There is a complicated history of whether time spent in advance of the start of an employee’s workday is compensable under the Fair Labor Standards Act (FLSA). In one of its first FLSA decisions, Anderson v. Mt. Clemens Pottery Co., 328 U.S. 680 (1946), the Supreme Court held that “work” under the FLSA included the time employees spent walking from time clocks near a factory entrance to their workstations.

Congress responded in 1947 by enacting the Portal-to-Portal Act, which, among other things, excepted from FLSA coverage walking on the employer’s premises to and from the location of the employee’s “principal activity or activities.” The Portal-to-Portal Act also excluded from compensation activities that are “preliminary or postliminary” to “said principal activity or activities.”

In 1955, the Supreme Court explained that the “term ’principal activity or activities’ embraces all activities which are ’an integral and indispensable part of the principal activities,’” including the donning and doffing of specialized protective gear “before or after the regular work shift, on or off the production line.” Steiner v. Mitchell, 350 U.S. 247 (1955).

On November 8, 2005, the Supreme Court once again turned to the issue of donning and doffing. In one case, employees filed a class action seeking compensation for time spent donning and doffing required protective gear and walking from the locker rooms to the production floor of a meat processing facility. In a second case, employees sought compensation for time spent donning and doffing required protective gear at a poultry processing plant, as well as the attendant walking and waiting times.

With a small exception, the Supreme Court ruled in favor of the employees in both cases. The Court held that both the time spent donning and doffing the clothing, and walking from the locker room to the employees’ work sites, were compensable work under the FLSA.

The employers argued that, because donning the protective clothing is not the “principal activity” that started the workday, walking occurring immediately after donning and immediately before doffing was not compensable. The Court observed that adopting the employers’ argument would create a third category of activities – those that are “integral and indispensable” to a “principal activity,” but are not themselves “principal activities” and thus would not be compensable. The Court concluded that the argument was contrary to the specific language in the Portal-to-Portal Act. In the Court’s eyes, the workday starts when the employee performs the first principal activity (in this case, getting dressed), and walking to another worksite after the employee performs the first principal activity is necessarily compensable.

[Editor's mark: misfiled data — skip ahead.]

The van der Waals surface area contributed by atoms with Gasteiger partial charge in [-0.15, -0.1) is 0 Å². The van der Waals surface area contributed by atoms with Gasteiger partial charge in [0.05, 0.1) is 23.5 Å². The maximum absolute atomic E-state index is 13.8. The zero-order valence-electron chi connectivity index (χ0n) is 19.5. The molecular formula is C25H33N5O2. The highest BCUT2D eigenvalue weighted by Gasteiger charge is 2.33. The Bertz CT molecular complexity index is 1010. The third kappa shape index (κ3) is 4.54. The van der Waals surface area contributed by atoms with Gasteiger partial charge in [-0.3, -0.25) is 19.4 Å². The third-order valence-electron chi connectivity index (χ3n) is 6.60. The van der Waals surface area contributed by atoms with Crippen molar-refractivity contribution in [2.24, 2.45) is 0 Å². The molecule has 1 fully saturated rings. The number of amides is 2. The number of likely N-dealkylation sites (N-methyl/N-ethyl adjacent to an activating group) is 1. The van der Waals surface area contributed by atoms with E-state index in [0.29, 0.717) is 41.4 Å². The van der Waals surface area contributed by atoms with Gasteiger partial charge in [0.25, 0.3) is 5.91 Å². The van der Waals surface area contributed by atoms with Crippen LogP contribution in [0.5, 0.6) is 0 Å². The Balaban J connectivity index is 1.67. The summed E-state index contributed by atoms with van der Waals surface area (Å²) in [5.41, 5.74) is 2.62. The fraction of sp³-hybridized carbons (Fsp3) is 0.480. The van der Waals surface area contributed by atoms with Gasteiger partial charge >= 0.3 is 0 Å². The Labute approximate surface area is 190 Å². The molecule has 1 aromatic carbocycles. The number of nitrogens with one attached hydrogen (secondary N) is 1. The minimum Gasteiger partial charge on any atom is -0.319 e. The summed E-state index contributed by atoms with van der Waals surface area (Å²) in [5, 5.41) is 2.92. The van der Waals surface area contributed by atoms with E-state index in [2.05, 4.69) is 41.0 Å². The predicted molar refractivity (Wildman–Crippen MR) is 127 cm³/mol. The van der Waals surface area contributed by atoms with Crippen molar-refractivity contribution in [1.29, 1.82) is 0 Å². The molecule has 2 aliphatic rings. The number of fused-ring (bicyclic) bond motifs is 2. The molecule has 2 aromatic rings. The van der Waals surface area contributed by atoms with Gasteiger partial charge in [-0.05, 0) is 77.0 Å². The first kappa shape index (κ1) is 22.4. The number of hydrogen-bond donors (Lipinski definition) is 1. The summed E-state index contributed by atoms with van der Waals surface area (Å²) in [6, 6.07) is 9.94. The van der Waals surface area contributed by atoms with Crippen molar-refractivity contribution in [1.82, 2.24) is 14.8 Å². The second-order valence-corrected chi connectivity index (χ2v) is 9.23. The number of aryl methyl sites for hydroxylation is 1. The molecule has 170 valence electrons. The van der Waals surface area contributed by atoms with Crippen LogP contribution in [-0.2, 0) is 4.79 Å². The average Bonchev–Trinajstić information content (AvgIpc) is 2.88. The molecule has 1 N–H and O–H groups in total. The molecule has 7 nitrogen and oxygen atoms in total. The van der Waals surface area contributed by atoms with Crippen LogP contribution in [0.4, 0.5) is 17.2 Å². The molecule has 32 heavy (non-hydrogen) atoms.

The Court also found that the Department of Labor’s regulations supported the notion that both the donning and doffing time and the walking time were compensable. While the DOL’s regulations generally limit the workday from “whistle to whistle,” the Court found that the clear text of the regulations supported the notion that the workday begins and ends with the performance of the first and last “principal activity” by the employee. Though the Court acknowledged that a footnote in the DOL’s regulations was “ambiguous and apparently ambivalent” on the issue, it concluded that the footnote was not sufficient to overcome the clear text of the regulations and the Portal-to-Portal Act itself.

In the Court’s view, the only part of the pre-shift and post-shift process at both plants that was not compensable was the time spent by employees waiting to don the first piece of gear that marks the beginning of the continuous workday. In the Court’s view, “such waiting – which is two steps removed from the productive activity on the assembly line – comfortably qualifies as a preliminary activity” that is not compensable under the FLSA.

Tum et al. v. Barber Foods, Inc., and IBP, Inc. v. Alvarez, 2005 WL 2978311 (2005).

This article appears in the December 2005 issue